Why is information security needed?
In order to carry out your work and duties as an employee, researcher or student, you both produce and have access to large amounts of information and data necessary for your particular role. It needs to be correct and accessible whenever you need it. If the University’s information security is lacking, you may experience problems or delays in your daily work. However, the consequences may be even greater than that.
- We may experience major delays in research and teaching
- We risk producing incorrect research results
- We risk fines due to contravention of the General Data Protection Regulation (GDPR), for example
- We risk violating individuals’ privacy
- Research may miss out on funding and external collaborations
- We risk damaging trust in the University
Systematic and risk-based information security efforts are therefore needed, both at management level and as a natural part of our daily routines.
Employees and students
- You are responsible for handling information and data in a secure manner.
- You store your documents securely.
- You lock your computer and store it in a secure way.
- You do not talk loudly about sensitive information on the train.
- Information protection includes digital, written and spoken information.
The University Board and vice-chancellor bear ultimate responsibility for information security. The vice-chancellor takes decisions on the University’s governance documents and management system for information security. These describe how the efforts are to be conducted and how risks are to be managed at the University. Roles and responsibilities must be clear, for example who can take decisions on risks, who owns different types of information and who is to implement and manage technical IT security measures and security on our premises. Management must regularly follow up on the information security efforts during the “management's review”.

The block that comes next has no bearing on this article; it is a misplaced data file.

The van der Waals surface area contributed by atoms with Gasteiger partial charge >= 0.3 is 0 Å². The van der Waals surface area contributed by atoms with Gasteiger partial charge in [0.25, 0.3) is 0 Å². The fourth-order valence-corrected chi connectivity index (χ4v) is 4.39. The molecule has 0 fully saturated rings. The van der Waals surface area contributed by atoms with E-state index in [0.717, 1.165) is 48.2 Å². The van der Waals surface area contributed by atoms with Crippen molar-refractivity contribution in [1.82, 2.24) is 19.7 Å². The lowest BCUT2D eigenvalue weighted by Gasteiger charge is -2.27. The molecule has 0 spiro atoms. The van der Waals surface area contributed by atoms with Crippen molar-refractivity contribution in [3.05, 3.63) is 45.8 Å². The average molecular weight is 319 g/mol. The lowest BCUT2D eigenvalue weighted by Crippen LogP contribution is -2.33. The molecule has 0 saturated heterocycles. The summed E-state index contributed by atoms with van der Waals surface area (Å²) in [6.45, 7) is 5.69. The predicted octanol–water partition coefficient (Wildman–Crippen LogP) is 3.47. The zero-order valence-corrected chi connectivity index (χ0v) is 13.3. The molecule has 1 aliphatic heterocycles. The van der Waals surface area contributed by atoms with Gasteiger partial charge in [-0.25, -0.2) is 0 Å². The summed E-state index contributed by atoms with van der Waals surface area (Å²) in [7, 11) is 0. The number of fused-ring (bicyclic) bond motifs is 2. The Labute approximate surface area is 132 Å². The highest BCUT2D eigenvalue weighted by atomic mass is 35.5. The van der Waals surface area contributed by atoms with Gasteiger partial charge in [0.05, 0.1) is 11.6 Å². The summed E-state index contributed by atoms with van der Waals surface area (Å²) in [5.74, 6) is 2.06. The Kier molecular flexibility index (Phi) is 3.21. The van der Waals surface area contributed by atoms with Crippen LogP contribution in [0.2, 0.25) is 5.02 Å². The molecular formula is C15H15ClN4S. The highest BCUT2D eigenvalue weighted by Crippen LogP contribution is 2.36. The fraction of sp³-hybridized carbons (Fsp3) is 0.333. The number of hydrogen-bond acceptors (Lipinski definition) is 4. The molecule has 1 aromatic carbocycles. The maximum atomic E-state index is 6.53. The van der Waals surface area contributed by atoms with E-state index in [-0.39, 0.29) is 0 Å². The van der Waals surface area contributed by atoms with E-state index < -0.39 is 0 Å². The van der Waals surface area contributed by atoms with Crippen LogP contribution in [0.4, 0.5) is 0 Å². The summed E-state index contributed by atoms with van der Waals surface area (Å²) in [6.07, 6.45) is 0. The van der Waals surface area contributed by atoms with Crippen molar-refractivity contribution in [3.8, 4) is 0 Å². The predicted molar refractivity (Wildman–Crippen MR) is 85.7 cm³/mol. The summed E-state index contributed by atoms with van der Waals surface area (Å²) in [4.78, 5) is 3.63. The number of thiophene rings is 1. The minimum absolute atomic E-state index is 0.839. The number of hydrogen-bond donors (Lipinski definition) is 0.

CISO - Chief Information Security Officer
An independent role tasked with developing and managing information security efforts, e.g. setting requirements, coordinating, supporting, training and monitoring compliance. The CISO is to assist the management via regular reports, recommendations and guidance documents for decisions. The CISO-functions task involves regular collaboration with information owners, system administrators, lawyers, the data protection officer, IT services, the security division, building services, archive services, project offices and external authorities.
Which laws apply?
The way information security work is to be conducted at the University, along with other requirements, is decided by the Swedish Civil Contingencies Agency.
MSBFS 2020:6 Föreskrifter om informationssäkerhet för statliga myndigheter (Regulations on information security for public authorities) (External link. In Swedish. Opens in new tab)
MSBFS 2020:7 Föreskrifter om säkerhetsåtgärder i informationssystem för statliga myndigheter (Regulations on security measures in information systems for public authorities) (External link. In Swedish. Opens in new tab)
Read more on the Staff Pages about the Civil Contingencies Agency’s updated and new regulations published in October 2020.
In addition, there are more than 20 laws that directly or indirectly require systematic and risk-based information security efforts to be made.
Questions about information security.
Chief Information Security Officer
informationssakerhet [at] lu [dot] se
+46 761 30 35 66